My first work as an archivist is on the Robin Romano collection; my background is in documentary visual journalism. At the time I was approached to work on Romano’s collection, I was editing a documentary about human trafficking called Free Time. In it – academics and prominent leaders who tangibly challenge human trafficking explain the problems in understanding what is human trafficking and its forms.

Human trafficking is discussed using an established visual grammar. Films like Taken (2007) show white, adolescent, rich female tourists who are kidnapped to sell for sex work in Eastern Europe. This is not entirely inaccurate, but repeated exposure to this visual pattern allows others to devalue and ignore hundreds of millions of stories like those shown in Stolen Childhoods. Romano’s evidence disproves the single narrative approach of human trafficking, and the single narrative approach to solutions.

I am not going to be the first photographer filmmaker researching Romano’s collection. As a young visual journalist, I am learning about professional workflow by ingesting and archiving documents like a list of questions for a subject, an equipment budget, or a photo contact sheet. Given the gravity of the collection, I have been forced to ask new questions about perspective and agency: how does one reconcile their privilege as a documentarian relating with the subject or interviewee, how does a filmmaker ask a child questions that conjure up memories of skin-peeling work? Will this collection of child labor ever be obsolete in describing contemporary social problems?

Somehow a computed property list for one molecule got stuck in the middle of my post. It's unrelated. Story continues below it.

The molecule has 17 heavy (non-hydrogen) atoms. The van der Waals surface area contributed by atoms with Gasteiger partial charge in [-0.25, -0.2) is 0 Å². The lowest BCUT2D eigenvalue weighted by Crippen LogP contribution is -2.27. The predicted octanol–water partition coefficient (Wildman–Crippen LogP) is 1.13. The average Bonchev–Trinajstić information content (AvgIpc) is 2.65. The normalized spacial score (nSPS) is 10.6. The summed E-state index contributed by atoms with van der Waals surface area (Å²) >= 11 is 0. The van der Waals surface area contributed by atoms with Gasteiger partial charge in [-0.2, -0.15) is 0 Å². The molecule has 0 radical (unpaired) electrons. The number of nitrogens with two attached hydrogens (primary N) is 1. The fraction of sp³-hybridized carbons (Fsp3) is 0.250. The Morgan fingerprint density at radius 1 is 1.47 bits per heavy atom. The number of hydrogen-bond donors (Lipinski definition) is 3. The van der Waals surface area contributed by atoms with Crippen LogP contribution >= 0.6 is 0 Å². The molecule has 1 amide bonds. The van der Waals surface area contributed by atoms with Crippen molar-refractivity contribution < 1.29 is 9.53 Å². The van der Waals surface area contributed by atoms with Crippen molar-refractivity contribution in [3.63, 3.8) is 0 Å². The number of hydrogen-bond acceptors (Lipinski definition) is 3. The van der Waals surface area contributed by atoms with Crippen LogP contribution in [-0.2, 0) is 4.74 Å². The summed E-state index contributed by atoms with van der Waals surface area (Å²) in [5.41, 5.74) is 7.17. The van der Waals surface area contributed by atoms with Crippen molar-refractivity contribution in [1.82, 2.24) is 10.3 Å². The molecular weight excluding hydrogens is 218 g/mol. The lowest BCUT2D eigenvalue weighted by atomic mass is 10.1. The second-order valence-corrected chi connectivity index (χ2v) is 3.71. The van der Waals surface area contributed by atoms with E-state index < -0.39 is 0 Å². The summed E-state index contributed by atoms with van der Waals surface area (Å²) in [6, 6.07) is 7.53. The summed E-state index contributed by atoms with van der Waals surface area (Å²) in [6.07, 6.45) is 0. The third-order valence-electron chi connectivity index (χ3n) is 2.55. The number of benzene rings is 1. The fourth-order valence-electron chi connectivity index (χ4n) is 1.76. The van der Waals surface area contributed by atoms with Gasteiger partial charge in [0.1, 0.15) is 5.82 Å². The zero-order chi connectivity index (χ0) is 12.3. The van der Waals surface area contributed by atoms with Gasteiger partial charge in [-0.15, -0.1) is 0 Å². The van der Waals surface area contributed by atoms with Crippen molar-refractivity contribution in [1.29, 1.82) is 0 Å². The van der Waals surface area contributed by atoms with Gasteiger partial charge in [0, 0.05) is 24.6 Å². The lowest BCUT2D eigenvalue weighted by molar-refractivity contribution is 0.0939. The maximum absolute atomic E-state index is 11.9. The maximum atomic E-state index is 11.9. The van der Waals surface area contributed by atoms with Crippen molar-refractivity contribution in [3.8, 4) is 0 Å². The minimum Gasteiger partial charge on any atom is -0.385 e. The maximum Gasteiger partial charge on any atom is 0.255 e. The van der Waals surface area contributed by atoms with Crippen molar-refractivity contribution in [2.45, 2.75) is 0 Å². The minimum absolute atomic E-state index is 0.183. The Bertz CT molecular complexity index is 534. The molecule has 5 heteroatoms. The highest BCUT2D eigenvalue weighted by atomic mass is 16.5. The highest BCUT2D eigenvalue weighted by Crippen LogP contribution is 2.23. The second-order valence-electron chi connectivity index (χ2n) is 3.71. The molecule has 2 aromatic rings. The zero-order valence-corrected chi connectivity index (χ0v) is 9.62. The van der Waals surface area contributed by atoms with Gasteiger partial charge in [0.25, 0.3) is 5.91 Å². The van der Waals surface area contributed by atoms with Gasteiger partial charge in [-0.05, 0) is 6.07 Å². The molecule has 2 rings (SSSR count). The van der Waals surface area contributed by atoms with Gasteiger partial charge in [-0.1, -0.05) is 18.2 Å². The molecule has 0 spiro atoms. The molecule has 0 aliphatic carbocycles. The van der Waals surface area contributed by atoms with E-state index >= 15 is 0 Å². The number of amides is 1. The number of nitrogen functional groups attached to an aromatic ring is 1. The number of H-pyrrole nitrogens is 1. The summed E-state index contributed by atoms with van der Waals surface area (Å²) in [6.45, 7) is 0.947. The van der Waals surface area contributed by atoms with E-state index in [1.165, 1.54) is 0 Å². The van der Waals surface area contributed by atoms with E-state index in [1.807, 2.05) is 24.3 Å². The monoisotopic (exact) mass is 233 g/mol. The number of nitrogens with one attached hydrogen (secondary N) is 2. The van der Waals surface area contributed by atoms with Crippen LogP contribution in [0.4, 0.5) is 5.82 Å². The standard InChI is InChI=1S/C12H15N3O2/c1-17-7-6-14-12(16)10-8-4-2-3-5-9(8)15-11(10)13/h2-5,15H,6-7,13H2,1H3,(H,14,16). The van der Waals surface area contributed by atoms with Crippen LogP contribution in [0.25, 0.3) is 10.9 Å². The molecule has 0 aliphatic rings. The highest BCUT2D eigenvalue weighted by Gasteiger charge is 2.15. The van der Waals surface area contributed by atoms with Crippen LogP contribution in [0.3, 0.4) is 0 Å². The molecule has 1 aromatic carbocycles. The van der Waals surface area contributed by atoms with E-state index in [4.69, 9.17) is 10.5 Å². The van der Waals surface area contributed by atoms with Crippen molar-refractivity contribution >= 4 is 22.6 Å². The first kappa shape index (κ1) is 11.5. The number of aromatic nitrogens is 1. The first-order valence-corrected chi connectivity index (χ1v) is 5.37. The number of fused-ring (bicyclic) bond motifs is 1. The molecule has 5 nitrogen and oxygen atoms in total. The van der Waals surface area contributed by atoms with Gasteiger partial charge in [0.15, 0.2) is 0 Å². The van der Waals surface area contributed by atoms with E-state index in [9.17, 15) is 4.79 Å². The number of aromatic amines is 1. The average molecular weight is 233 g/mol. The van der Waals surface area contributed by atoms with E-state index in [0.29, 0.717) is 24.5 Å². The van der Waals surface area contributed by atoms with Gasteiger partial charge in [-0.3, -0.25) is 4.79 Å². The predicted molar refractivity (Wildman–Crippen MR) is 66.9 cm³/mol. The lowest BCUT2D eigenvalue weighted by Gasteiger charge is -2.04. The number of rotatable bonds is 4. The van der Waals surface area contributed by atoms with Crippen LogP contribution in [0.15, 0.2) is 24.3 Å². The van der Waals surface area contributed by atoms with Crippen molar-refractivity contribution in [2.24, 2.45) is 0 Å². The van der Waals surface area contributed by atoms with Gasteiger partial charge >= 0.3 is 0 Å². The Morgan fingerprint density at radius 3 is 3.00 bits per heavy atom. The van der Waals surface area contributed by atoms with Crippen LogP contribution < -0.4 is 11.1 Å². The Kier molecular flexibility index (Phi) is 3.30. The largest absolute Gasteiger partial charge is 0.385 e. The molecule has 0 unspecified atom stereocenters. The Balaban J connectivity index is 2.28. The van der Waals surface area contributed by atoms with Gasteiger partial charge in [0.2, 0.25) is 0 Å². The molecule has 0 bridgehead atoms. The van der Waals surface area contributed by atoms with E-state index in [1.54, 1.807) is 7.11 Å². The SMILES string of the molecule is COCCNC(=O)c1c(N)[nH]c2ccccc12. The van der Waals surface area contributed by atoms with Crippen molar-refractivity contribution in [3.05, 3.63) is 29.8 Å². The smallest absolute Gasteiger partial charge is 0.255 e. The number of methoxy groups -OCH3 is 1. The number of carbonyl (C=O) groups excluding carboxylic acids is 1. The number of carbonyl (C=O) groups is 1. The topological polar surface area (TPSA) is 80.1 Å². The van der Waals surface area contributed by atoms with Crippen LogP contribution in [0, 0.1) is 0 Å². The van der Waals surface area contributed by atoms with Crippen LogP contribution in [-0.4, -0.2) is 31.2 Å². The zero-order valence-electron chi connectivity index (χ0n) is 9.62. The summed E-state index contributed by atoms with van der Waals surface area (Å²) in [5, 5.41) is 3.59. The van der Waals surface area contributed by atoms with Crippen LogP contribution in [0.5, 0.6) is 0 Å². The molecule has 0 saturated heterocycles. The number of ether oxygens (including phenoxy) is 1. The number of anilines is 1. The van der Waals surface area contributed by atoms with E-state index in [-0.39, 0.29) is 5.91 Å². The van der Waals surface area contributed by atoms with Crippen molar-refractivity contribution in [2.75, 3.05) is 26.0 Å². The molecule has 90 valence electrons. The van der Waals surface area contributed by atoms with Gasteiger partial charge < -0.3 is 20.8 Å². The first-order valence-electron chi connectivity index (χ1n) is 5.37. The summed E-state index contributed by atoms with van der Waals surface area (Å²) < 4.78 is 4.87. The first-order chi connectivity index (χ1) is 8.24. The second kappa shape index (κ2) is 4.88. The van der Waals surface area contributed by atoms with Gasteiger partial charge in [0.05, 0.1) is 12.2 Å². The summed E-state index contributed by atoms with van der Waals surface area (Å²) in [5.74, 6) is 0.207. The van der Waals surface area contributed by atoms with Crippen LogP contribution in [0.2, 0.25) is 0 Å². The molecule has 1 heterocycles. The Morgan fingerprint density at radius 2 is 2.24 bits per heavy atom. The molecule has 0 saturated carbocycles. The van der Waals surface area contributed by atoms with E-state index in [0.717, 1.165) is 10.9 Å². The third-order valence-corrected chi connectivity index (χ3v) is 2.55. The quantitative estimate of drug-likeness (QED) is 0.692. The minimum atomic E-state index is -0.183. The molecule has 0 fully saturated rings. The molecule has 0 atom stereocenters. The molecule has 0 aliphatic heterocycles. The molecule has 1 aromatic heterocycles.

Len Morris, Romano’s co-director for Stolen Childhoods and longtime friend donated the majority of Romano’s physical and digital collections to the Archives and Special Collections in 2015. Morris recently premiered The Same Heart, a documentary discussing solutions to child labor, and used many of Romano’s final moving images. Posthumously, Romano’s work may continue to work to educate and challenge ignorance about poverty, policy, prejudice, and profit.

Cristobal Ortega-Berger

John Temple Papers Project Now Open

0a831b0c3d2aeb112f08aeb7a5084fcdAs the spring semester ends and students turn their collective gaze and energies happily elsewhere, those of us that remain on campus pause to catch our collective breath.  Today I ponder and feel a heady lightness of gratitude as I reflect on the amazing exhibitions (such as Archives Reveal and Cuban Bricolage), student projects (such as Children of the Soil), and partnerships (including Celebrate People’s History and Interference Archives) of this past semester.  Wow!  Each incorporated and illuminated archival materials from collections here in Archives and Special Collections and in very different ways. It brings to mind that other activity of spring time in Storrs, the engine-like turning and tilling of the soil, the annual aeration and tending of ground that make deep roots and plentiful, fertile, bee-worthy blossoms possible.